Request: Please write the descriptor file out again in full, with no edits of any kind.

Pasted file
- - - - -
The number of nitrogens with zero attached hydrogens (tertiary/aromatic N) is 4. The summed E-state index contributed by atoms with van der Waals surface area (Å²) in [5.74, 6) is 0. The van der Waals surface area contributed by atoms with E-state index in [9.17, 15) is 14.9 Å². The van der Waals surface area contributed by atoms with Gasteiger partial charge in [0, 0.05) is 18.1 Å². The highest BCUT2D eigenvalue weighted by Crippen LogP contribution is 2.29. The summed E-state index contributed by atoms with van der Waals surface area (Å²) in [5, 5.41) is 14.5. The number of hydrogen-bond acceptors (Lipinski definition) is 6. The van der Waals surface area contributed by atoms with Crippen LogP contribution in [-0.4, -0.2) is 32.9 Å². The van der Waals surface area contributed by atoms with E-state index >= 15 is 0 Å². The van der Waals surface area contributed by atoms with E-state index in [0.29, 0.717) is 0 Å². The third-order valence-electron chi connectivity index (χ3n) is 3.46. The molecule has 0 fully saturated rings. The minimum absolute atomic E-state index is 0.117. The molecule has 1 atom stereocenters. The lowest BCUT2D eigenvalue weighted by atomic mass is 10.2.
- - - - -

The number of nitrogens with zero attached hydrogens (tertiary/aromatic N) is 4. The summed E-state index contributed by atoms with van der Waals surface area (Å²) in [5.74, 6) is 0. The van der Waals surface area contributed by atoms with E-state index in [9.17, 15) is 14.9 Å². The van der Waals surface area contributed by atoms with Gasteiger partial charge in [0, 0.05) is 18.1 Å². The highest BCUT2D eigenvalue weighted by Crippen LogP contribution is 2.29. The summed E-state index contributed by atoms with van der Waals surface area (Å²) in [5, 5.41) is 14.5. The number of hydrogen-bond acceptors (Lipinski definition) is 6. The van der Waals surface area contributed by atoms with Crippen LogP contribution in [-0.4, -0.2) is 32.9 Å². The van der Waals surface area contributed by atoms with E-state index >= 15 is 0 Å². The van der Waals surface area contributed by atoms with E-state index in [0.29, 0.717) is 0 Å². The third-order valence-electron chi connectivity index (χ3n) is 3.46. The molecule has 0 fully saturated rings. The minimum absolute atomic E-state index is 0.117. The molecule has 1 atom stereocenters. The lowest BCUT2D eigenvalue weighted by atomic mass is 10.2.